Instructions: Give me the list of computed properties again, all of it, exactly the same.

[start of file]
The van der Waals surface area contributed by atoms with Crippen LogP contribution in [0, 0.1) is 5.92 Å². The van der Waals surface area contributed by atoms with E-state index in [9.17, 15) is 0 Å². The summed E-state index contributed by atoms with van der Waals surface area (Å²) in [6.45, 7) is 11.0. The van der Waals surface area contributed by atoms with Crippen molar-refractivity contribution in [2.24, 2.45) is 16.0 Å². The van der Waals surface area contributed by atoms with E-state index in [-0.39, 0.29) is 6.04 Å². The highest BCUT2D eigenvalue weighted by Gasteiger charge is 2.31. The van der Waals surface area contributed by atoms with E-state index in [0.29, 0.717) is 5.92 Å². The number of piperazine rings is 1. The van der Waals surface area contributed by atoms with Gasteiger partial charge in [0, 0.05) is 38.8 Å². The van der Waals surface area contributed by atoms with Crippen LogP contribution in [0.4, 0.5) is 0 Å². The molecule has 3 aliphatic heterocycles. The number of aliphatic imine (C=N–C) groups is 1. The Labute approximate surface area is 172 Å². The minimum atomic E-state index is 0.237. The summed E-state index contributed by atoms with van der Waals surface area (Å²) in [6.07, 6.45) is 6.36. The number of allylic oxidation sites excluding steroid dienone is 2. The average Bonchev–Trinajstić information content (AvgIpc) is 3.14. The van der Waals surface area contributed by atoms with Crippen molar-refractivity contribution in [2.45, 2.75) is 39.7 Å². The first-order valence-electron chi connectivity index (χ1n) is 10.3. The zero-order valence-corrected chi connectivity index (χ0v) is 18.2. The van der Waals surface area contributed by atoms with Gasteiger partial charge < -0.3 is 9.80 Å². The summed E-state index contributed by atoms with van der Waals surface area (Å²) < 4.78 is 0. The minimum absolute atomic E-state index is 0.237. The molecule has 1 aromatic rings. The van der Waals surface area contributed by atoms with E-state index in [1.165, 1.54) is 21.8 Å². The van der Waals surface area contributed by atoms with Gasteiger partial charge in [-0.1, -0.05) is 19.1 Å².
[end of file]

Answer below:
The van der Waals surface area contributed by atoms with Crippen LogP contribution in [0, 0.1) is 5.92 Å². The van der Waals surface area contributed by atoms with E-state index in [9.17, 15) is 0 Å². The summed E-state index contributed by atoms with van der Waals surface area (Å²) in [6.45, 7) is 11.0. The van der Waals surface area contributed by atoms with Crippen molar-refractivity contribution in [2.24, 2.45) is 16.0 Å². The van der Waals surface area contributed by atoms with E-state index in [-0.39, 0.29) is 6.04 Å². The highest BCUT2D eigenvalue weighted by Gasteiger charge is 2.31. The van der Waals surface area contributed by atoms with E-state index in [0.29, 0.717) is 5.92 Å². The number of piperazine rings is 1. The van der Waals surface area contributed by atoms with Gasteiger partial charge in [0, 0.05) is 38.8 Å². The van der Waals surface area contributed by atoms with Crippen LogP contribution in [0.4, 0.5) is 0 Å². The molecule has 3 aliphatic heterocycles. The number of aliphatic imine (C=N–C) groups is 1. The Labute approximate surface area is 172 Å². The minimum atomic E-state index is 0.237. The summed E-state index contributed by atoms with van der Waals surface area (Å²) in [6.07, 6.45) is 6.36. The number of allylic oxidation sites excluding steroid dienone is 2. The average Bonchev–Trinajstić information content (AvgIpc) is 3.14. The van der Waals surface area contributed by atoms with Crippen molar-refractivity contribution in [2.45, 2.75) is 39.7 Å². The first-order valence-electron chi connectivity index (χ1n) is 10.3. The zero-order valence-corrected chi connectivity index (χ0v) is 18.2. The van der Waals surface area contributed by atoms with Gasteiger partial charge < -0.3 is 9.80 Å². The summed E-state index contributed by atoms with van der Waals surface area (Å²) < 4.78 is 0. The minimum absolute atomic E-state index is 0.237. The molecule has 1 aromatic rings. The van der Waals surface area contributed by atoms with E-state index in [1.165, 1.54) is 21.8 Å². The van der Waals surface area contributed by atoms with Gasteiger partial charge in [-0.1, -0.05) is 19.1 Å².